John Metcalfe was CityLab’s Bay Area bureau chief, covering climate change and the science of cities.
Should you eat it, or put it in a museum?
Nestled on the bottom floors of a Tokyo shopping mall is a curious and fairly amazing shrine to fruit. Melons and Asian pears rest behind sliding glass doors, protected with the same amount of care as ancient relics; plump strawberries peep out from gift boxes like golfball-sized rubies.
This is the outpost of luxury-edibles vendor Sun Fruits, a Japanese firm devoted to curating the ultimate in fruit-based experiences. The company has been around in one form or another since 1925, although there was an "interruption" during the "chaotic period" of World War II, according to its website. I had wandered into its tony HQ during a recent trip, drawn by the visages of perfectly formed apples and cantaloupes – but really more by the price tags, which are utterly insane.
Take the above pair of melons: The one on the left goes for 10,500 yen, or roughly $100. The one on the right must be of finer quality, because its price is about $126. On its online marketplace, Sun Fruits lays out why you'd want to pay this much for one of the most basic ingredients in an American fruit salad: The melons are hand-pampered by a small agricultural producer to give them a "consistently high quality" and a "noble, elegant taste." Each has a profile as circular as a Euclidean proof, and they're so sensitive to their environment that Sun Fruits asks you to store them in a cool location away from sunlight, like fine wine.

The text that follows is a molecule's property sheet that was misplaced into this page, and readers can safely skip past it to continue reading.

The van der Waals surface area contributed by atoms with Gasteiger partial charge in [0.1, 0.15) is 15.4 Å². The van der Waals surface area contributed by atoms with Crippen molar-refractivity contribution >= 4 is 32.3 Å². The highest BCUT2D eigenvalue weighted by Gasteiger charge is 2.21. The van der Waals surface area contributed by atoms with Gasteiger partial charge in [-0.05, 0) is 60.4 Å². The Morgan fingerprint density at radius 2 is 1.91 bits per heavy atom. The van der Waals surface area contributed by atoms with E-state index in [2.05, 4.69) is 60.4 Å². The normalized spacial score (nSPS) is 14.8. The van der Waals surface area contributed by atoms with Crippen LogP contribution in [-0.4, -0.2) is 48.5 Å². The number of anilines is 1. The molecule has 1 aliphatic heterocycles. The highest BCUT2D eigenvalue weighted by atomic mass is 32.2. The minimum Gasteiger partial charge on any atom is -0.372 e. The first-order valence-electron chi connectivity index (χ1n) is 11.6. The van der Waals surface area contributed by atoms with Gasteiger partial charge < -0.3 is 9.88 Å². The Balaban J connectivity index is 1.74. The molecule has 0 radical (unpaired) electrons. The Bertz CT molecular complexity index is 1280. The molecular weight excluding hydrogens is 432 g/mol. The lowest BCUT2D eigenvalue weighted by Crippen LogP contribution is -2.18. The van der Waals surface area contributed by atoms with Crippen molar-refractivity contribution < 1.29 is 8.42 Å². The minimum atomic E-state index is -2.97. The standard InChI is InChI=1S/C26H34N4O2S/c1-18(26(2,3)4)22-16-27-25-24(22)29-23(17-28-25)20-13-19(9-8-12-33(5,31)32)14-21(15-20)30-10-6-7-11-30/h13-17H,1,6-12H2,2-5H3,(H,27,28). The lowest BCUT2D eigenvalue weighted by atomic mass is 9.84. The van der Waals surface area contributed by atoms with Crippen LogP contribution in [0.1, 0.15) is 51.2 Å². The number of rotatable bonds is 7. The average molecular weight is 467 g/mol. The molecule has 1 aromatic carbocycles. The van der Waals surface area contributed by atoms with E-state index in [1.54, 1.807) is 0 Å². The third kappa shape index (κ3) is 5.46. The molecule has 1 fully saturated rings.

The typical customer buys these extraordinary objects to give as gifts, as having nice fruit is a sign of high status in Japan. These melons would make shoddy presents, though, compared to some of the others that Japanese growers have coaxed into existence. This spring, a duo of Yubari King melons sold at auction for $15,730. And in 2008, a buyer shelled out $26,000 for a similar pair (making one wonder if they're always paired off to prevent getting lonely, they're that evolved of a fruit).
If you happen to chance upon this singular Tokyo establishment without $100 to blow, there are lower-cost options. Like this pomelo, which sells for $31:
There are also these strange albino strawberries, looking like they were exsanguinated by vampires. What's the financial burden of owning these berries, which Sun Fruits asserts is a new species called something that translates to "Fragrance of First Love"? That would be a mere $50: